I now use it in my darkroom for transferring films into developing tanks, which also works well.
    Only cost 60 or there abouts.
    Like this:
    http://www.ebay.co.uk/itm/Camo-Pop-Up-Chair-Hide-Quick-Erect-Decoying-Shooting-Photography-Tent-Waterproof-/192192614631

  • I wonder if they started to see you as a Badger. I would absolutely love that and it would be a special experience.


    Quote:
    Quote:One hide will be a great start. They may already be familiar with my scent, as I visit the area I will use the bag hide quite regularly. I bumped into a group of Badgers last year, who quickly ran off. It was a memorable experience, but none of them were that familiar. Did you get to that stage over a long period?


    It took a few weeks, I spent many hours with them but I was not doing it for photographs although I did take a few, it got to the point were they were stuck to me like flea`s, I found them extremely playful and each had there own character, lovely things.

  • One hide will be a great start. They may already be familiar with my scent, as I visit the area I will use the bag hide quite regularly. I bumped into a group of Badgers last year, who quickly ran off. It was a memorable experience, but none of them were that familiar. Did you get to that stage over a long period?


    Quote:
    Quote:Thank you to everyone for your responses. I will try out the chair hide and consider the larger Simon King hide for future.

    My research into hides has been prompted by a recent sighting and photographing of a Red Fox. I have returned to the same spot in the hope of seeing and photographing it again, which I have managed to do so on both occasions. The second time around it saw me, stopped and ran off in the opposite direction. A green hat and camo snood doesn't really cut it! Also from the area I have been positioned there are fences, so i have to have my tripod fully extended, which doesn't help with concealment.

    The area is marshy and for the most part very open, with limited options for concealment. Once the fence is crossed, there is a burn, then you are onto farmland, I will be going to consider the best place to put the hide.

    It will be interesting to try out a portable hide for the first time.

    Thank you all.

    Steven




    I hide alone is not always enough, badgers, foxes etc can also smell you, but visit them often and once they realise that your no threat they could get quite close.

    I use to go out and sit with badgers, no hide needed, got a scare one day when a badger jumped on my lap and went eyeball to eyeball with me from about four inches Smile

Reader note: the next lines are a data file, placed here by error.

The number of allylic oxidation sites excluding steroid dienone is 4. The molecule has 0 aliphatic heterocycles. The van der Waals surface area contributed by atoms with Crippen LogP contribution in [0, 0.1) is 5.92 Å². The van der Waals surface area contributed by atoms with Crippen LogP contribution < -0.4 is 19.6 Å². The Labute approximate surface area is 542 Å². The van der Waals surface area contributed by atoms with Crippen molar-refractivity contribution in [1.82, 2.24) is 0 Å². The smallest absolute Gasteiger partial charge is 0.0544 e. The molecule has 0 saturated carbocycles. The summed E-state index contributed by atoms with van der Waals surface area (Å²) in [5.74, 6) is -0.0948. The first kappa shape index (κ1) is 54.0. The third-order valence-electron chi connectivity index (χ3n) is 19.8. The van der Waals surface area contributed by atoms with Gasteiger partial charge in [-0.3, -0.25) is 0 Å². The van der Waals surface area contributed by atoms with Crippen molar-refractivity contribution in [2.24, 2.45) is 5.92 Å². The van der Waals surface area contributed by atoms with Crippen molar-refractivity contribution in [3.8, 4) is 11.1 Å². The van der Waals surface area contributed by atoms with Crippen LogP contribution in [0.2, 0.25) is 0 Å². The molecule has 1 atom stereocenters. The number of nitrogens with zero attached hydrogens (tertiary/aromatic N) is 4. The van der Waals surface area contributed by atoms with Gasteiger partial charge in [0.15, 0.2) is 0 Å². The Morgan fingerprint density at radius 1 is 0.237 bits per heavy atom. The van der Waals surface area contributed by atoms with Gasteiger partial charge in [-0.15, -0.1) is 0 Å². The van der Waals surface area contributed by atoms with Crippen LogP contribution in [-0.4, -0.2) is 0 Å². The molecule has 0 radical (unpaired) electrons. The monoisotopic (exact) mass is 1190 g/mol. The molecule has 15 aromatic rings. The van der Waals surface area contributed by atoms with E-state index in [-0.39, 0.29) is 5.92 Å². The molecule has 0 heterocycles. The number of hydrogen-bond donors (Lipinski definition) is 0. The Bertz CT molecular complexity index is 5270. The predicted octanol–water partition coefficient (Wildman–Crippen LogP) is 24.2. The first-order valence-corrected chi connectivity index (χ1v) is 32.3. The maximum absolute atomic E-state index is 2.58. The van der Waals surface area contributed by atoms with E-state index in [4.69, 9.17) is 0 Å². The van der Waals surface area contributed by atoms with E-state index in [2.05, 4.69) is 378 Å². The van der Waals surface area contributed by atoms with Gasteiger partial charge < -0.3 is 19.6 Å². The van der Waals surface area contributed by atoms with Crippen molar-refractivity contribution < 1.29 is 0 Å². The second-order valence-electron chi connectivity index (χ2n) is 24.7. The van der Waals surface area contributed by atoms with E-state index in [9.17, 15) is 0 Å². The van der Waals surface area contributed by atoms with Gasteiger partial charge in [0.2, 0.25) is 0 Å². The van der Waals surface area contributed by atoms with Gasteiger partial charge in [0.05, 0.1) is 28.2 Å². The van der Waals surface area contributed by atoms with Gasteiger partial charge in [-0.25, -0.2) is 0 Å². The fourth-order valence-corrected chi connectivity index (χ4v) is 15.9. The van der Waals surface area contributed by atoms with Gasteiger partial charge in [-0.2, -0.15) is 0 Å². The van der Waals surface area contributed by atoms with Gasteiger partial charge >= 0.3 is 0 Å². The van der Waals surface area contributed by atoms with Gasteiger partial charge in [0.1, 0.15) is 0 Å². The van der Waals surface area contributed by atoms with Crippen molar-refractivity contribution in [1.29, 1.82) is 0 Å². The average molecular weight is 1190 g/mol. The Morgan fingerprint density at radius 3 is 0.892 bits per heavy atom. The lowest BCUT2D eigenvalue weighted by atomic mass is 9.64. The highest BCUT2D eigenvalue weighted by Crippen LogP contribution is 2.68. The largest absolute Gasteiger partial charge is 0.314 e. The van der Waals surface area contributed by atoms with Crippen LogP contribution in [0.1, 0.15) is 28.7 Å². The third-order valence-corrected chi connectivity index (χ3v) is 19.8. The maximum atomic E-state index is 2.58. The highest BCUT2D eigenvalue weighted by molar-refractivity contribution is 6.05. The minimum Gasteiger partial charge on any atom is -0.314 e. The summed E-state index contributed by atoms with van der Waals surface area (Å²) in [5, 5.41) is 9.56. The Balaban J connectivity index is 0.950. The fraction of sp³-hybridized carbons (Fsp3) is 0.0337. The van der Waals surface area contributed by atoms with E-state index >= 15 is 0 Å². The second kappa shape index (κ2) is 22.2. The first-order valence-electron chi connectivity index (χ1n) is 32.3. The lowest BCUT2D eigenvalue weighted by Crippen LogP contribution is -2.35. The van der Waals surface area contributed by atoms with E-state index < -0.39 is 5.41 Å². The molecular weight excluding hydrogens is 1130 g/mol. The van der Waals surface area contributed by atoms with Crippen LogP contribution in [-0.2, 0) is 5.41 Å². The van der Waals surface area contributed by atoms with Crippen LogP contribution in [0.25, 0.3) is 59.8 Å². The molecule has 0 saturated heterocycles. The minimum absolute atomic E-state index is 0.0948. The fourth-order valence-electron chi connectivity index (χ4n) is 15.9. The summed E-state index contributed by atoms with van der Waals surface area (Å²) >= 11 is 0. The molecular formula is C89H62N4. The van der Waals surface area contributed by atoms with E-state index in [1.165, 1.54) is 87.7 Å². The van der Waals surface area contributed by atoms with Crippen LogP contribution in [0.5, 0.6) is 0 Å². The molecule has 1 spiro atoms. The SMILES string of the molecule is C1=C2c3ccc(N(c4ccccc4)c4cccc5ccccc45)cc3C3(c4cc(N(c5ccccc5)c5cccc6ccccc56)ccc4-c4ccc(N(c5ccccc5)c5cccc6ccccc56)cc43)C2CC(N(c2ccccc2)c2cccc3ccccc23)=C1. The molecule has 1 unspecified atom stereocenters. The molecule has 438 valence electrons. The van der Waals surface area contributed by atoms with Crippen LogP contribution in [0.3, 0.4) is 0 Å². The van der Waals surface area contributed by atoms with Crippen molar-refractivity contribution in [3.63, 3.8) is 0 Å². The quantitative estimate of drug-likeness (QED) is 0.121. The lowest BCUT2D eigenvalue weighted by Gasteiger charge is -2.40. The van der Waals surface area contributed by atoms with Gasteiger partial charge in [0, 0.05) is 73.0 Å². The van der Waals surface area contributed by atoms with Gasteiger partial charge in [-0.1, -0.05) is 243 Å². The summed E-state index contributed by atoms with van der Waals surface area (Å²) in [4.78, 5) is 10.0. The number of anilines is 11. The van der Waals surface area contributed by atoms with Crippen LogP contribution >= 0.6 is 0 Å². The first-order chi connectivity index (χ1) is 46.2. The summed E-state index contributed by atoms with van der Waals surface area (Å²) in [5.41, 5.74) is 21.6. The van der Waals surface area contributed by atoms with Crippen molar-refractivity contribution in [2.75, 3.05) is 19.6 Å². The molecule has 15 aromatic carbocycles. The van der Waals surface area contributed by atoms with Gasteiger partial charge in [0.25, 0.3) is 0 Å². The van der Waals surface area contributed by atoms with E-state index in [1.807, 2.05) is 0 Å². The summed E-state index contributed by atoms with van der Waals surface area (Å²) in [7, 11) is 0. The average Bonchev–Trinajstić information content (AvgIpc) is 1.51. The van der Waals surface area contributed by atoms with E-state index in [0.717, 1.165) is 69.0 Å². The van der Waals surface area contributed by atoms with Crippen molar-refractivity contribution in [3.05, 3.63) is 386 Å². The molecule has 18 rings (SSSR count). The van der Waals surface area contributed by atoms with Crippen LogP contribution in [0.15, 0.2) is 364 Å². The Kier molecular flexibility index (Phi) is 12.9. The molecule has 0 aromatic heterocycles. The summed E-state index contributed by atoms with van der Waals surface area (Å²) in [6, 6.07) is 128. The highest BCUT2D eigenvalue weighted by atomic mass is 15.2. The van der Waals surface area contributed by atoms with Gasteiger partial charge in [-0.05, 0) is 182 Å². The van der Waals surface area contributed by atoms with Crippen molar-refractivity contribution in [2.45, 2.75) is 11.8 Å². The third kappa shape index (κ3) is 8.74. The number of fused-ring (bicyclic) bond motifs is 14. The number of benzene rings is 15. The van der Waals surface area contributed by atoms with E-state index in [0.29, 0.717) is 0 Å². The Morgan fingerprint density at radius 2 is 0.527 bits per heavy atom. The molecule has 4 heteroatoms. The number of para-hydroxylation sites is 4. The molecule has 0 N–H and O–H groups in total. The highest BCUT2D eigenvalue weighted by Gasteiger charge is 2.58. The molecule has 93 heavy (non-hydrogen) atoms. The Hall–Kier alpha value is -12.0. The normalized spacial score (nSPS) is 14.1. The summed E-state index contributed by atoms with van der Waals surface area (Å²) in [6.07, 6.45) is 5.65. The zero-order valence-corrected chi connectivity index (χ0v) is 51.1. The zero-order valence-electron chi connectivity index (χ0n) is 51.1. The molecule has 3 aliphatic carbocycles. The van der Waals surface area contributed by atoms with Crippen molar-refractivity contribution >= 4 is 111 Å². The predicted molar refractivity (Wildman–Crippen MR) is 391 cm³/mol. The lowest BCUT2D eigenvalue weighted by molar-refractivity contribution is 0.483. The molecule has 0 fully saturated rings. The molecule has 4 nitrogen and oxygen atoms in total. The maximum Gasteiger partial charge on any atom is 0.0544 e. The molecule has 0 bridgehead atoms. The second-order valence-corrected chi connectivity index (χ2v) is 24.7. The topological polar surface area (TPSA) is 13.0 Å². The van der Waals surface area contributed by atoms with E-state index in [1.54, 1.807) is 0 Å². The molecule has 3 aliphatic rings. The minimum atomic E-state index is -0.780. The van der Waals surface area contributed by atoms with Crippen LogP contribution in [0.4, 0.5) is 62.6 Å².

• Thank you very much for your help. I see another reason for avoiding chicken.


    Quote:I would avoid chicken just in case it gives them the taste, particularly if there are chicken keepers in your area, they do like peanuts and you don't have to put that many down so a small bag will last for a while.

    As for your question, several ways to achieve your aim, if the deer was stationary (highly unlikely) then combine two exposures, if light is good and you are able to, a circular polariser will darken the sky, finally simply enhancing the sky in post, with care a good result can be achieved. In all cases I would prefer the deer to be correctly exposed. However, if the sky is interesting and the form of the animal is clear, then a silhouette against that interesting sky would be my choice.

    HTH

  • What if I cut raw chicken into a lot of tiny, minuscule pieces? Wink What you say makes perfect sense, thank you for your clarification. I will bare that tip in mind.

    I would also appreciate your advice on a different photography matter, that has been on my mind for a while. For example, I am photographing a Roe Deer with a large background of sky. With exposure compensation set to 0, I get a nice exposure on the land and Deer, but the sky is over exposed. I may need -1.0 exposure compensation, so that the sky is correctly exposed. Would you favour a good exposure on the deer and surrounding land with no blown highlights there, with the knowledge that the sky will be overexposed?

    Thank you.